RUBBISH & WASTE
To enjoy these fantastic outdoor areas there is a responsibility to take care of them. I follow the mantra of “Take only photos, leave only footprints”. To this end I carried recycled plastic bread bags to stow my rubbish in until I reached somewhere that had collection bins. I was pleased to note the off-road trail sections were rubbish free and the public roads had minimal litter. There are also public toilets along the way, and for those times when they were unavailable, I carried a lightweight plastic gardening trowel. I was careful to be well clear of the trail and water courses.
Salomon X Ultra Boots
I had worn Salomon X Ultra boots on the 500km Lycian Way hike in Turkey thebackpackinghiker.com/how-we-hiked-the-lycian-way, which had worn out the rubber soles due to the very abrasive rocky trails. The uppers were still in serviceable condition and I was able to have them resoled with Vibrim material at a shoe shop in Oamaru. I also replaced the factory inner soles with Scholl gel active inner soles. I find these are more comfortable and shock absorbing.
Pros: Being able to have the boots resoled extended the life of my boots and saved the cost of replacement.
Cons: The Vibrim sole while very hard wearing, was a bit firm when walking on rough gravel and bitumen road surfaces.
Perhaps an unusual choice for hiking. I wore Explorer wool blended work socks. Comfortable and hard wearing. With this combination I completed the 300 Km with no foot problems.
Kathmandu Interloper gridTECH 70L Backpack
I carried the Kathmandu 70 L pack which includes a small day pack that can be clipped to the back of the main pack. Or clipped to the front of the shoulder straps. Which helps to balance the weight forward and back.
Pos: Over all a good pack for this hike.
Cons: The addition of some small outer pouches would increase packing options.
Kathmandu Bivy XT bag
Pros: Light weight at 600gm plus 7 pegs. The very small footprint of 2m x 1m makes it easier to set up in tight level areas along the trail.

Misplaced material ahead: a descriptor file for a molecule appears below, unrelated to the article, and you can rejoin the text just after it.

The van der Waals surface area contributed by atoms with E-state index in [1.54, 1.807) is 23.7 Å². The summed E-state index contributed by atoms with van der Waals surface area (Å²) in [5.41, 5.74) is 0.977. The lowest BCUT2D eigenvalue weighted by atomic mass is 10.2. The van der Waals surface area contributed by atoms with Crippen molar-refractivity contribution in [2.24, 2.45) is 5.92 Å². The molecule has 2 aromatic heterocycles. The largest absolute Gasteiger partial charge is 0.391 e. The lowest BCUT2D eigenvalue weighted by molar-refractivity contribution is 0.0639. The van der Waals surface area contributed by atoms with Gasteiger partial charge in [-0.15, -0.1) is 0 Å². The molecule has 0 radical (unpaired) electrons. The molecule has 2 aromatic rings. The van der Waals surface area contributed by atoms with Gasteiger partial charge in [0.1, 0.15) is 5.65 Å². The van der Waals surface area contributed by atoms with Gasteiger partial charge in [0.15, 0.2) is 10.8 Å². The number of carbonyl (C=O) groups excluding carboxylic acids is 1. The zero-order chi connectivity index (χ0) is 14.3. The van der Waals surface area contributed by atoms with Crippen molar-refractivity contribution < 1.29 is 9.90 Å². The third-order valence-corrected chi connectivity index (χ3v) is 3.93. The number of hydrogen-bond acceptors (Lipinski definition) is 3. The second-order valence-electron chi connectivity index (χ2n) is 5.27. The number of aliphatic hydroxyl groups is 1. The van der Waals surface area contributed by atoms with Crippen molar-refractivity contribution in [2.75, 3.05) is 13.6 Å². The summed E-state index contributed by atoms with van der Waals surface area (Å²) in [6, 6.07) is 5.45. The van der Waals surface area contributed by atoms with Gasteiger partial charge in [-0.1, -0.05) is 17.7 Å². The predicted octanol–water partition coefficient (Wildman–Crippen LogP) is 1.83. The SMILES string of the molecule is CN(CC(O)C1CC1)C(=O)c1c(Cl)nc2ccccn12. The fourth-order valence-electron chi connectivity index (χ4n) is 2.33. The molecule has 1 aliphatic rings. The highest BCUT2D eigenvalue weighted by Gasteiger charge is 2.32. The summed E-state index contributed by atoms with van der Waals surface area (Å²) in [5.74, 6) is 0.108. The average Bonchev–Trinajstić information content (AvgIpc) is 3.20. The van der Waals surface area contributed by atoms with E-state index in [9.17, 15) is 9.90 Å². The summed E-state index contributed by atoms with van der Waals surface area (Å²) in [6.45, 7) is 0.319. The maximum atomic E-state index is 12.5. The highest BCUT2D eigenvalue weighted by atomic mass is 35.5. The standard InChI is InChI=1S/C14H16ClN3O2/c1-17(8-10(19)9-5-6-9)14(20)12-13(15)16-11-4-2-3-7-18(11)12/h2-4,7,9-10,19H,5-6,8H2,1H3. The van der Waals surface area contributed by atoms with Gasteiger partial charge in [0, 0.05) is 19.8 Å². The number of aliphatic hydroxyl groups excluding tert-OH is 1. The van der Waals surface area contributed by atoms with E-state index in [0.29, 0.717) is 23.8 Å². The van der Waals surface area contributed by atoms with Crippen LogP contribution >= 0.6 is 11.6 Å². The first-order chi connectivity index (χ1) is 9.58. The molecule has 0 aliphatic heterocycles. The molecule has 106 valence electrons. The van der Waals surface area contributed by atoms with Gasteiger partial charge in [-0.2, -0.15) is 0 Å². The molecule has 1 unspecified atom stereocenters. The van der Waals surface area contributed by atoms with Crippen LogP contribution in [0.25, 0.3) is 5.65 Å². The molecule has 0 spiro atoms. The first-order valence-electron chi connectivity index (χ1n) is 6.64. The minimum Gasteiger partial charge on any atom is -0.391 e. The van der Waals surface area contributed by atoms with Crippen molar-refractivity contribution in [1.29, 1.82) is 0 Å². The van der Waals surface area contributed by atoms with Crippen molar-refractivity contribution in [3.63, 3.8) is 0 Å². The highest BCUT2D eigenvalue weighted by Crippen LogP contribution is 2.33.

Cons: Very small so changing wet clothes inside is not an option. Poor ventilation when closed up. Condensation from my breath quickly built up inside. I awoke one morning to find the condensation had frozen on the inside.
Exped Waterbloc -6 Sleeping bag
I had recently bought an Exped Waterbloc -6 sleeping bag. Exped-waterbloc-6-down-sleeping-bag: Review
Kathmandu Ascent 38 Sleeping mat
Pros: Light weight at 650 grams.
Cons: I had used this mat on a previous hike and found it deflated overnight. After testing, there were no apparent leaks. At first, I put this down to the air contracting as the temperature dropped. However, after talking to others that have used these mats, and having to re inflate 3-4 times a night on this hike, I concluded the material is not 100% airtight.
Fizan hiking poles
I had bought Fizan compact poles to hike the Lycian Way, and used them again on this hike.
Pros: At 158 grams. These poles are light weight, strong and have two stage length adjustment. Also doubled as poles for the bivy bag.
THE COST OF HIKING THE ALPS 2 OCEAN TRAIL
- Shuttle bus: Oamaru to Twizel NZ$55 Twizel to Mt Cook NZ$30
- Camping grounds: NZ$80 over 5 nights
- Food at restaurants: NZ$121 This included the fresh sashimi at the lower end of Lake Pukaki. And a high-country platter from Lake Ohau lodge. All part of the experience.
- Food from supermarkets Etc: NZ$128
- Helicopter flight: NZ$140
If you found this post helpful, how about checking out some of the other hiking destinations covered by The Backpacking Hiker below.